The need for specific training: The demand for ACZM diplomats remains solid. All of the residents who have completed this program have received job offers and have been highly competitive for positions. While the number of zoos is not increasing, an increasing number of zoos are adding to their veterinary staffs, and a number of positions have been opening up for ACZM trained veterinarians in government agencies, one health initiatives and non-profit conservation organizations.

Courses of activities: During the first year of the residency program, the veterinarian spends approximately half of the year providing clinical services to the Sacramento Zoo under the supervision of Dr. Ray Wack. The other half of the year is spend doing "out rotations." Frequently these rotations include: The Marine Mammal Center, Companion Avian Pet Exotics Service (UCD VMTH), the California Regional Primate Center, Ultrasound Service (UCD VMTH), Large Animal Anesthesia (UCD VMTH), Ophthalmology (UCD VMTH), Dentistry (UCD VMTH), ACZM short course, and field research. The resident has one day a week reserved for study and research activities. In addition, the resident will be involved in zoo journal club (weekly), zoo pathology rounds and avian journal club (biweekly) and radiology rounds (monthly). The resident is involved in teaching veterinary students in the DVM curriculum both in classroom and clinical settings.


Training objectives during year one in Northern California 

  • Techniques in anesthesia of non-domestics, including use of narcotics and training in safe and accurate use of darts as a delivery system.
  • Management and husbandry techniques common in small zoos. Become familiar with use of crates, nets, squeezes, gloves, roles of keepers, curators and boards of directors.
  • Handling, diagnosing and managing patients seen on the Companion Avian and Pet Exotic Service. Techniques such as endoscopy and intubation will be learned.
  • Access to syllabi and coursework for avian and exotic pets and other zoologic species.
  • Exposure to the use of pathology and clinical pathology (CBC's, cytology, clinical chemistry) in diagnosing problems in non-domestic animals.
  • Primate handling and common diseases, through a rotation at the Primate Center.
  • Training in ultrasound techniques and practice of techniques using a portable machine at the Sacramento Zoo.
  • Training in restraint, husbandry and common diseases of California sea lions and seals through a 4 week rotation at the Marine Mammal Center.
  • Training in use of computer medical records, library literature searches, internet resources.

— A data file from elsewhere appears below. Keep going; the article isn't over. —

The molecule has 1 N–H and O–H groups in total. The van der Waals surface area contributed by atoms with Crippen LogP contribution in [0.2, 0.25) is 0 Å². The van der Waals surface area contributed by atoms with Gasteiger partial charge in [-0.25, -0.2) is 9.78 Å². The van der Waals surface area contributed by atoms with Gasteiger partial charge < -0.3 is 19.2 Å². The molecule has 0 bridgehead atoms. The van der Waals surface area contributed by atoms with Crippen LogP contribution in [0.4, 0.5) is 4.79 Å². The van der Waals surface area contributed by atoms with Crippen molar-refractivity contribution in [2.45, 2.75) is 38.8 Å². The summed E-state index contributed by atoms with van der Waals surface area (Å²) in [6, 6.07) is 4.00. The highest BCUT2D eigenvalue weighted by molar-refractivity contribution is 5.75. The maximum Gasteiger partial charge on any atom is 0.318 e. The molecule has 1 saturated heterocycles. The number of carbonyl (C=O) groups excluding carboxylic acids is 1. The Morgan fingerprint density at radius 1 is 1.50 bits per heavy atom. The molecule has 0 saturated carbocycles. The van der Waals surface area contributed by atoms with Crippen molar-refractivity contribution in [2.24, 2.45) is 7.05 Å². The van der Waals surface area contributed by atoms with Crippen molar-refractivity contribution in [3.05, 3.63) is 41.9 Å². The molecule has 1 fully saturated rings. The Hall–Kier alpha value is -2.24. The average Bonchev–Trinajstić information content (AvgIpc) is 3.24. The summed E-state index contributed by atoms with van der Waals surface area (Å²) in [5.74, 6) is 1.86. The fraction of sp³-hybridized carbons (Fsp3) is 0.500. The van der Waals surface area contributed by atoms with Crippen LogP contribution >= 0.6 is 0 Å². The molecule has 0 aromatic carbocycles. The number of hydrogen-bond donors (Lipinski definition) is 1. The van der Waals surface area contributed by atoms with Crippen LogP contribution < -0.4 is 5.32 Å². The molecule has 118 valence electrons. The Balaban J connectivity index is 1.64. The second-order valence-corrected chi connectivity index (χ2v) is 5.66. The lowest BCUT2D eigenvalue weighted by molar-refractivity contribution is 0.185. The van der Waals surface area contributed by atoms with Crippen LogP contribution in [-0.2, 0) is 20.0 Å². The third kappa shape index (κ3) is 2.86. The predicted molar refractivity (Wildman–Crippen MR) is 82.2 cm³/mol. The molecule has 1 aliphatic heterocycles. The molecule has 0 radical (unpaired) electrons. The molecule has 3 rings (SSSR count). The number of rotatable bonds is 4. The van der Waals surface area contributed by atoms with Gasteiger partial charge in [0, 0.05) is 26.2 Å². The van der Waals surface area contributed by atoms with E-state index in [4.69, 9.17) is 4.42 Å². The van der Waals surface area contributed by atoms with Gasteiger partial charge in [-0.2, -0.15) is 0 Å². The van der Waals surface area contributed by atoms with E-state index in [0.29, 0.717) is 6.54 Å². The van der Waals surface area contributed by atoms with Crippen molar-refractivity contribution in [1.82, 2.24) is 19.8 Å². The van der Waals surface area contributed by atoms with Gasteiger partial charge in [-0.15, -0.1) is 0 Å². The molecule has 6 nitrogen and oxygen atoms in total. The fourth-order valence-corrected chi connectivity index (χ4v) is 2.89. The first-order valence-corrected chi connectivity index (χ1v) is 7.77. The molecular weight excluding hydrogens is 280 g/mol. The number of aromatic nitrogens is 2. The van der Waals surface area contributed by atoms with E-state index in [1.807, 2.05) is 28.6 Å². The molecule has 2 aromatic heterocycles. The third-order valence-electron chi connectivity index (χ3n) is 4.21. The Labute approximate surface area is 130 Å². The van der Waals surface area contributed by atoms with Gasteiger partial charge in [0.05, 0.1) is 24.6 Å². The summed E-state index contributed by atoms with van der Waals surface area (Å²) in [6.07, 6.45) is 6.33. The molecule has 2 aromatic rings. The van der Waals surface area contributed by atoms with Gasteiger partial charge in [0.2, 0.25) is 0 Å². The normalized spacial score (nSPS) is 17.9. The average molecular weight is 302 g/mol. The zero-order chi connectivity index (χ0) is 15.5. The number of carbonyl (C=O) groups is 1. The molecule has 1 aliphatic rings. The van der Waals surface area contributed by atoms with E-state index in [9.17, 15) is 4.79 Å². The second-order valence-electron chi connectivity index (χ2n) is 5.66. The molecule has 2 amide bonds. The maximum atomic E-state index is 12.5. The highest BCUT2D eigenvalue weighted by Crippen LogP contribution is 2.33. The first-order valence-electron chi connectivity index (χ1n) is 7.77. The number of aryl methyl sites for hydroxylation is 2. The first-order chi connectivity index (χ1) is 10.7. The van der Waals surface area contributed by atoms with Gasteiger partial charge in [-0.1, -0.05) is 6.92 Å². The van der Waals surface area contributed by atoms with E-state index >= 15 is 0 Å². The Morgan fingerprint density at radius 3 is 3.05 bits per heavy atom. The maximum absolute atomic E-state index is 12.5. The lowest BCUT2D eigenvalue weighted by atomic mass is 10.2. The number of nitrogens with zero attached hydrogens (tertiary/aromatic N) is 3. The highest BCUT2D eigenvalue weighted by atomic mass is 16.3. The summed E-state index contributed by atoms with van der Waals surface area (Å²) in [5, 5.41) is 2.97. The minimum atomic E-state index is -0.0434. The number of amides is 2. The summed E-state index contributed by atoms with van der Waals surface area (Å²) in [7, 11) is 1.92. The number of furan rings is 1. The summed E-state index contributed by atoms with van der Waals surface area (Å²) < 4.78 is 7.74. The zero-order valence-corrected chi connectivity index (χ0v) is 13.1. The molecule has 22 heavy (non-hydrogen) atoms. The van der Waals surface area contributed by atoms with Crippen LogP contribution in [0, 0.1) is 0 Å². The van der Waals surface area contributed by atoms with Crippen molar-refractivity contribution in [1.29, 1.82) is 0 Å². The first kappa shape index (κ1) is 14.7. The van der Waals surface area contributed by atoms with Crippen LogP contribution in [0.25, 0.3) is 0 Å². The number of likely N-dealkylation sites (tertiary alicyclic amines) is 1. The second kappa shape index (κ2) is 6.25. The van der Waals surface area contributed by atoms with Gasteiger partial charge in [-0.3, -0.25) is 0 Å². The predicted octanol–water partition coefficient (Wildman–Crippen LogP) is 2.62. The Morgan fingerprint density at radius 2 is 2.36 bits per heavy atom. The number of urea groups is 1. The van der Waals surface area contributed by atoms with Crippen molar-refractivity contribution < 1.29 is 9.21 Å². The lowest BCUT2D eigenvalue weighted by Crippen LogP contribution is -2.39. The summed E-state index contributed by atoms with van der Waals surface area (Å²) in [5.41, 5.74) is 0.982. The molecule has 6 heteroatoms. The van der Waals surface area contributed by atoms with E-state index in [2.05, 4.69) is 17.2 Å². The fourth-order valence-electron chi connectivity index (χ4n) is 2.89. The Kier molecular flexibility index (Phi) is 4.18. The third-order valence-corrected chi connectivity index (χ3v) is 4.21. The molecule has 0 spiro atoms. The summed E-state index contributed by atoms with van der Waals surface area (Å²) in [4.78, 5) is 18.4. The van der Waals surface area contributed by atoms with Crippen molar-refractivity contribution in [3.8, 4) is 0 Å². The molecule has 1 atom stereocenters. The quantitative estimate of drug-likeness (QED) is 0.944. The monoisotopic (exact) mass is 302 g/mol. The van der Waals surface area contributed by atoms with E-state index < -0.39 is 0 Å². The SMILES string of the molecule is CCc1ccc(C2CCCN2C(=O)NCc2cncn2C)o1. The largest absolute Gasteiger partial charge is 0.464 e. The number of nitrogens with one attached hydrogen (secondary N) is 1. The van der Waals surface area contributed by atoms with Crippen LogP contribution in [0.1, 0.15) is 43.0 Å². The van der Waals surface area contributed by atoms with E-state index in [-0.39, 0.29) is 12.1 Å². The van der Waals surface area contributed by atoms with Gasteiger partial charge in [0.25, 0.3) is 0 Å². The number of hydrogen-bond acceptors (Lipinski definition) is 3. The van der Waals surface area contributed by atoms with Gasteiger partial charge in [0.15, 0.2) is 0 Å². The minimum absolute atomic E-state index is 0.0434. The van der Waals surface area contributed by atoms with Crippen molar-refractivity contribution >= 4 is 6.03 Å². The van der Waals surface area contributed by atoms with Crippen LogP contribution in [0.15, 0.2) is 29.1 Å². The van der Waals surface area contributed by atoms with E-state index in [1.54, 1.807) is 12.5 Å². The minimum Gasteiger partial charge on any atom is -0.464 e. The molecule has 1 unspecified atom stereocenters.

• Training in IACUC responsibilities and research grant writing.

Years two and three

  • While remaining a UCD employee, the resident works primarily at the SDZ during the second year and at the SDZSF during the third year. The resident receives focused training in nutrition through a 4 day rotation once during the 2nd or 3rd year, and focused training in pathology through a two-week rotation through that service. During both years, the resident also works at Sea World of San Diego for a total of 3 months. Also, while at either facility, if major events or procedures occur at one of the other campuses, the resident has the opportunity to participate. Two residents are present in the San Diego part of the program at any one time. This, along with the resident in pathology, provides a critical mass for resident interaction for collaboration and study. Online conferences and video conferencing is available to link the residents and faculty in San Diego with the Davis campus.
  • The resident is expected to work five days each week and cover emergency duty on a rotating basis with backup by an experienced clinician. One day each week (or equivalent) is assigned as an independent study day for research and study time. The resident is also given time to perform, analyze, and publish the required resident research project. In addition, the resident attends the annual AAZV meeting during the second and third year, and present the results of their research project. The resident has paid vacation, holiday, and sick time, in accordance to university policies.

Training objectives at ZSSD (San Diego Zoo Global and Safari Park) during years 2 and 3:

  • Zoo medicine practice in a large, diverse, and dynamic collection.
  • Preventive medicine programs of the ZSSD.